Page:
Biden on Wednesday formally extended U.S. economic sanctions on Russia for another year but no new ones have yet been announced.
National Security Adviser Jake Sullivan told the Economic Club of Washington there are more sanctions coming next week but did not offer any details.
The U.S. transfer of equipment to Ukraine will include Mi-17 helicopters, howitzer cannons, coastal defense drones and protective suits to safeguard personnel in the event of a chemical, biological or nuclear attack.
But it won’t include any U.S. boots on the ground, the administration reiterated.
‘There will be no U.S. pilots flying the helicopters into Ukraine,’ said Pentagon spokesman John Kirby on Wednesday.
He said the helicopters will likely be shipped to the region and trucked in.
The United States has provided more than $2.4 billion in security assistance to Ukraine since President Biden took office last year, including $1.7 billion since Russia launched its invasion Feb. 24.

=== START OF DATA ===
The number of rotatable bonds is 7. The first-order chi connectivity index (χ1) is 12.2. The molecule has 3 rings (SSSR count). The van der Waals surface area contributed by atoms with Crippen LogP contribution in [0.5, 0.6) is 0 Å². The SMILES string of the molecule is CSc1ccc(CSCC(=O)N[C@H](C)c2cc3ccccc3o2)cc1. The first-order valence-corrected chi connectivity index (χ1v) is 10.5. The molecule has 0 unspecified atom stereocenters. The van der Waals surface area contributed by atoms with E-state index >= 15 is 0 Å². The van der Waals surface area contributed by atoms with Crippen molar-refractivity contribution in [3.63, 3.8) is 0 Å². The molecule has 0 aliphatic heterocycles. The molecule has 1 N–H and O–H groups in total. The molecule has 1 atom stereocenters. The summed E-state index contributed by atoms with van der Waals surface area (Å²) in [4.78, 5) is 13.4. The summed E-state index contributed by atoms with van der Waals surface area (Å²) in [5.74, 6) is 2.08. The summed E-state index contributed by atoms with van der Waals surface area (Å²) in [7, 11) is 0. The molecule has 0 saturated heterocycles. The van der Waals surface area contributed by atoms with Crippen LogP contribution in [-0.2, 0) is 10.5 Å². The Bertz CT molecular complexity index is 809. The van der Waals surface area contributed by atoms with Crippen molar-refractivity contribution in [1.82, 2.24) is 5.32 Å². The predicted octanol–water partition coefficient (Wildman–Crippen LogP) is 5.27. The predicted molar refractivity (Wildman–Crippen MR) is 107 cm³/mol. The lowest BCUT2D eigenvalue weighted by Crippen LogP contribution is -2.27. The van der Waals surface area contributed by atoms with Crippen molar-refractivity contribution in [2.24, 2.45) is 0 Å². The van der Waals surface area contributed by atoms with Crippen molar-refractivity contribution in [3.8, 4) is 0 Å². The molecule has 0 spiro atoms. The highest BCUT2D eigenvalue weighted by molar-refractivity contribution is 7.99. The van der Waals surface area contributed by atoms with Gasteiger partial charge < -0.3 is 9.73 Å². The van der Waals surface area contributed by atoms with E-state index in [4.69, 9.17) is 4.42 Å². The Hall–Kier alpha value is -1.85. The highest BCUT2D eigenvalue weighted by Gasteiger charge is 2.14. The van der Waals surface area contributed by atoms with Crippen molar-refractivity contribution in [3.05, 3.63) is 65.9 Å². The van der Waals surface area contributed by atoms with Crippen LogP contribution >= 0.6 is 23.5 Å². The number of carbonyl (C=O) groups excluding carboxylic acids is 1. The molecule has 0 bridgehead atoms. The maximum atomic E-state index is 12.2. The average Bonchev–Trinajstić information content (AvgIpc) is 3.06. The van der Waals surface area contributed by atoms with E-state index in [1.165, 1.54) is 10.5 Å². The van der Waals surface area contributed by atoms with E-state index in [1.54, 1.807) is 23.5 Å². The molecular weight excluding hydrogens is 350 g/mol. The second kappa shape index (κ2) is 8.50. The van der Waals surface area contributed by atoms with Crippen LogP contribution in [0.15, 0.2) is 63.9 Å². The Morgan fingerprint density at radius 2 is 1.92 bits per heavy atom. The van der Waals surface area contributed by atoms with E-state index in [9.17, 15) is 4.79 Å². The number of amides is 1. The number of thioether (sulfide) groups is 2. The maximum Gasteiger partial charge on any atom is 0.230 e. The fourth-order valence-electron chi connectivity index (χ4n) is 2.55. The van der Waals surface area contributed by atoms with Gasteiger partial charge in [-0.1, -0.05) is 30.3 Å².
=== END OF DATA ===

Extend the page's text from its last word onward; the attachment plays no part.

Zelensky has pleaded for more sophisticated weapons to counter Putin’s forces.
Ukrainian defense minister Oleksii Reznikov, who spoke with Defense Secretary Lloyd Austin on Tuesday, said his country is seeking additional unmanned aircraft, air-defense systems, artillery, armored vehicles, combat aircraft and anti-ship missiles.
As of Tuesday, the Pentagon was close to finishing its delivery of the last items in an $800 million security assistance package approved by Biden in March.
Those items include Switchblade drones that can be armed with explosives and flown into targets, Stinger antiaircraft missiles, and anti-armor weapons including Javelin missiles.
‘These items are not sitting around very long,’ a senior defense official said in a briefing with reporters. ‘Once they get into the transshipment sites, they are palletized and put on trucks, those trucks are picked up by Ukrainian armed forces and taken into Ukraine.’